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TAMPA, Fla. (WFLA) — Hurricane Ian is expected to make landfall as a category 4 hurricane, according to the latest information from the National Hurricane Center.
Model data released Tuesday afternoon showed the hurricane’s track shift further eastward, which put Sarasota and Charlotte County in the more direct line of impact.
“The 5 p.m. track shift did move the center of the cone slightly east of the previous forecast,” meteorologist Rebecca Barry said. “This means the worst storm surge will be in Charlotte Harbor and Sarasota County. We expect offshore winds in Tampa Bay which greatly reduces the amount of storm surge we will see there, with the exception of eastern Pinellas, where the winds will drive the water higher against the eastern coast of Pinellas county. The new track also shows that Ian will make landfall as a Category 4 storm, with 130 mph sustained winds.”
Tampa Bay is currently under a hurricane warning, meaning hurricane conditions (sustained winds of 74 mph or higher) are expected in the area in the next 48 hours.
On Monday, several Tampa Bay area counties issued evacuation orders on Monday. Residents living in Zones A and B in Hillsborough County, Zone A and B in Manatee County, Zones A, B and C in Pinellas County, and in Level A and B in Sarasota County are affected.
In its 11 p.m. update, the NHC reported Ian was about 110 miles southwest of Naples. The storm was moving north-northeast at 10 mph with maximum sustained winds of 120 mph.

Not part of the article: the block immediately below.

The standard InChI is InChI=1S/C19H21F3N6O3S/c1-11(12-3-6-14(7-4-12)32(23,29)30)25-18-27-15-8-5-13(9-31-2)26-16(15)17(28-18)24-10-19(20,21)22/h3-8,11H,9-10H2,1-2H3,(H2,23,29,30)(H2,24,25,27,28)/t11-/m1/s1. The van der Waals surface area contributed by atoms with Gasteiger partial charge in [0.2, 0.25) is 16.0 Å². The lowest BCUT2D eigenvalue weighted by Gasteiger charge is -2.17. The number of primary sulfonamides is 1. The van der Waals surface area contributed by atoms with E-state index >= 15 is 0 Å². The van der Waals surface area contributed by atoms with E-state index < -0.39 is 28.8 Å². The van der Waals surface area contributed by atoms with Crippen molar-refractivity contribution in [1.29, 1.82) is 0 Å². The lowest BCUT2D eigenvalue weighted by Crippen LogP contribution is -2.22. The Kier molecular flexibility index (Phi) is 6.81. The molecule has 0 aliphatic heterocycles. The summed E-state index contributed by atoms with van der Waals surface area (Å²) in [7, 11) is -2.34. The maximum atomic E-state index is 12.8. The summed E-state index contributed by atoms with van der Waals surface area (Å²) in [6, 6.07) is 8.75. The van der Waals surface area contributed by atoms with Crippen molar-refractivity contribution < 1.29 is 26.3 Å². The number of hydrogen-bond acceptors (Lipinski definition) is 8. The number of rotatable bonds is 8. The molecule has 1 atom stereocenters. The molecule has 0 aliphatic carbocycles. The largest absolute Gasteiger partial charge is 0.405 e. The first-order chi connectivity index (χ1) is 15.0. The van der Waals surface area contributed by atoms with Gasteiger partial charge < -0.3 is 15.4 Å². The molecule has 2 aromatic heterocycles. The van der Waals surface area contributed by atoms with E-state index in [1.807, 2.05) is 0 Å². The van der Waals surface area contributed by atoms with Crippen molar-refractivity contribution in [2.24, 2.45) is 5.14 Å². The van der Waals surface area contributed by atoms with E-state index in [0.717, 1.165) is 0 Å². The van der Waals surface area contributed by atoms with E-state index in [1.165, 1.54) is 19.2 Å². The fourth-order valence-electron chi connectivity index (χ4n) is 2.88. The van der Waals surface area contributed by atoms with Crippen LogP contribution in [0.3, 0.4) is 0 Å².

Hurricane-storm-force winds extended outward up to 40 miles from its center, and tropical-storm-force winds extended outward up to 140 miles from the eye.
The system is now a major hurricane in the southeastern Gulf of Mexico. It is expected to strengthen on Tuesday night and Wednesday and approach the Gulf Coast as an “extremely dangerous hurricane,” the NHC said.
The path would put Ian just west of the Florida Keys Tuesday night and near the west coast of Florida in the hurricane warning area on Wednesday.
The NHC said central and northeast Florida could see 12 to 18 inches of rain with isolated totals of 24 inches. Heavy rainfall could lead to considerable flash, urban, and prolonged river flooding.
Tampa Bay and other parts of Florida are also under a storm surge warning, meaning the storm could raise water levels above normal tides.
According to the NHC, water could reach the following heights above ground in the following areas:
- Middle of Longboat Key to Bonita Beach, including Charlotte Harbor — 8-12 ft
- Bonita Beach to Chokoloskee — 6-10 ft
- Anclote River to Middle of Longboat Key, including Tampa Bay — 4-6 ft
- Suwannee River to Anclote River — 3-5 ft
- Mouth of the St. Mary’s River to Altamaha Sound — 4-6 ft
- Chokoloskee to East Cape Sable — 4-7 ft
- Dry Tortugas — 3-5 ft
- Flagler/Volusia County Line to Mouth of the St. Mary’s River, including St. Johns River — 3-5 ft
- Altamaha Sound to Savannah River — 3-5 ft
- St. Johns River south of Julington — 2-4 ft
- Savannah River to South Santee River — 2-4 ft
- East Cape Sable to Card Sound Bridge — 2-4 ft
- Florida Keys — 2-4 ft
- Patrick Air Force Base to Flagler/Volusia County Line — 1-3 ft
- Indian Pass to Suwanee River — 1-3 ft
Here is a list of watches and warnings in effect as of 11 p.m. Tuesday.
A Hurricane Warning is in effect for:
- Chokoloskee to Anclote River, including Tampa Bay
- Dry Tortugas
A Storm Surge Warning is in effect for:
- Suwannee River southward to Flamingo
- Tampa Bay
- Dry Tortugas
- Flagler/Volusia Line to the mouth of the St. Mary’s River
- St. Johns River
A Tropical Storm Warning is in effect for:
- Cuban provinces of La Habana, Mayabeque, and Matanzas
- Indian Pass to the Anclote River
- All of the Florida Keys
- Flamingo to South Santee River
- Flamingo to Chokoloskee
- Lake Okeechobee
- Florida Bay
- Bimini and Grand Bahama Islands
A Storm Surge Watch is in effect for:
- Florida Keys from the Card Sound Bridge westward to Key West
- Florida Bay
- Mouth of St. Mary’s River to South Santee River